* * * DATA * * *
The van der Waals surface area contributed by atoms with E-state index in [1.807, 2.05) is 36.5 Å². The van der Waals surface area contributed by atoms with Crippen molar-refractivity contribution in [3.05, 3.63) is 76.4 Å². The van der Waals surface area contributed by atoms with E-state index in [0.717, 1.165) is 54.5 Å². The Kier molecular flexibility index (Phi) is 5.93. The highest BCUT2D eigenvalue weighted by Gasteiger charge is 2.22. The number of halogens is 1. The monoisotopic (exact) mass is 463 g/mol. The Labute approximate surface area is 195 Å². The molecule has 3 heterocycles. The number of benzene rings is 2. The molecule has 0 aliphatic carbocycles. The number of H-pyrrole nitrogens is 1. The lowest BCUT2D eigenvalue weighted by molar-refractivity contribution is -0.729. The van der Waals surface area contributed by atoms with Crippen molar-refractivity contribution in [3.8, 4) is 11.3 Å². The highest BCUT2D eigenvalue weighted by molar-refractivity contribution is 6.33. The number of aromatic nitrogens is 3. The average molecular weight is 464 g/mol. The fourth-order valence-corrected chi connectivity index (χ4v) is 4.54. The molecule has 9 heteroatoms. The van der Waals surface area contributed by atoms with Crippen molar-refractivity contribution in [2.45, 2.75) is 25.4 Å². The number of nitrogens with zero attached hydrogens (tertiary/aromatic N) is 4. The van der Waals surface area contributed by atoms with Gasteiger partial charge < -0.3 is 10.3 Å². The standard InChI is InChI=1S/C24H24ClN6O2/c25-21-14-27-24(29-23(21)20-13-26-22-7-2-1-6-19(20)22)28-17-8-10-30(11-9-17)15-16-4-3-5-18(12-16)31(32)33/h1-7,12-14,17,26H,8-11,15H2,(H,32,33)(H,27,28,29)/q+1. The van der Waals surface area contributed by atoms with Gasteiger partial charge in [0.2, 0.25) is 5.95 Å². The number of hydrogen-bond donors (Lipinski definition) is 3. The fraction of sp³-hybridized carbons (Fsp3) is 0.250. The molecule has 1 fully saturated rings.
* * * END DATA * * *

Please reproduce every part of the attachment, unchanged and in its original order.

The van der Waals surface area contributed by atoms with E-state index in [1.807, 2.05) is 36.5 Å². The van der Waals surface area contributed by atoms with Crippen molar-refractivity contribution in [3.05, 3.63) is 76.4 Å². The van der Waals surface area contributed by atoms with E-state index in [0.717, 1.165) is 54.5 Å². The Kier molecular flexibility index (Phi) is 5.93. The highest BCUT2D eigenvalue weighted by Gasteiger charge is 2.22. The number of halogens is 1. The monoisotopic (exact) mass is 463 g/mol. The Labute approximate surface area is 195 Å². The molecule has 3 heterocycles. The number of benzene rings is 2. The molecule has 0 aliphatic carbocycles. The number of H-pyrrole nitrogens is 1. The lowest BCUT2D eigenvalue weighted by molar-refractivity contribution is -0.729. The van der Waals surface area contributed by atoms with Crippen molar-refractivity contribution in [3.8, 4) is 11.3 Å². The highest BCUT2D eigenvalue weighted by molar-refractivity contribution is 6.33. The number of aromatic nitrogens is 3. The average molecular weight is 464 g/mol. The fourth-order valence-corrected chi connectivity index (χ4v) is 4.54. The molecule has 9 heteroatoms. The van der Waals surface area contributed by atoms with Crippen molar-refractivity contribution in [2.45, 2.75) is 25.4 Å². The number of nitrogens with zero attached hydrogens (tertiary/aromatic N) is 4. The van der Waals surface area contributed by atoms with Gasteiger partial charge < -0.3 is 10.3 Å². The standard InChI is InChI=1S/C24H24ClN6O2/c25-21-14-27-24(29-23(21)20-13-26-22-7-2-1-6-19(20)22)28-17-8-10-30(11-9-17)15-16-4-3-5-18(12-16)31(32)33/h1-7,12-14,17,26H,8-11,15H2,(H,32,33)(H,27,28,29)/q+1. The van der Waals surface area contributed by atoms with Gasteiger partial charge in [0.2, 0.25) is 5.95 Å². The number of hydrogen-bond donors (Lipinski definition) is 3. The fraction of sp³-hybridized carbons (Fsp3) is 0.250. The molecule has 1 fully saturated rings.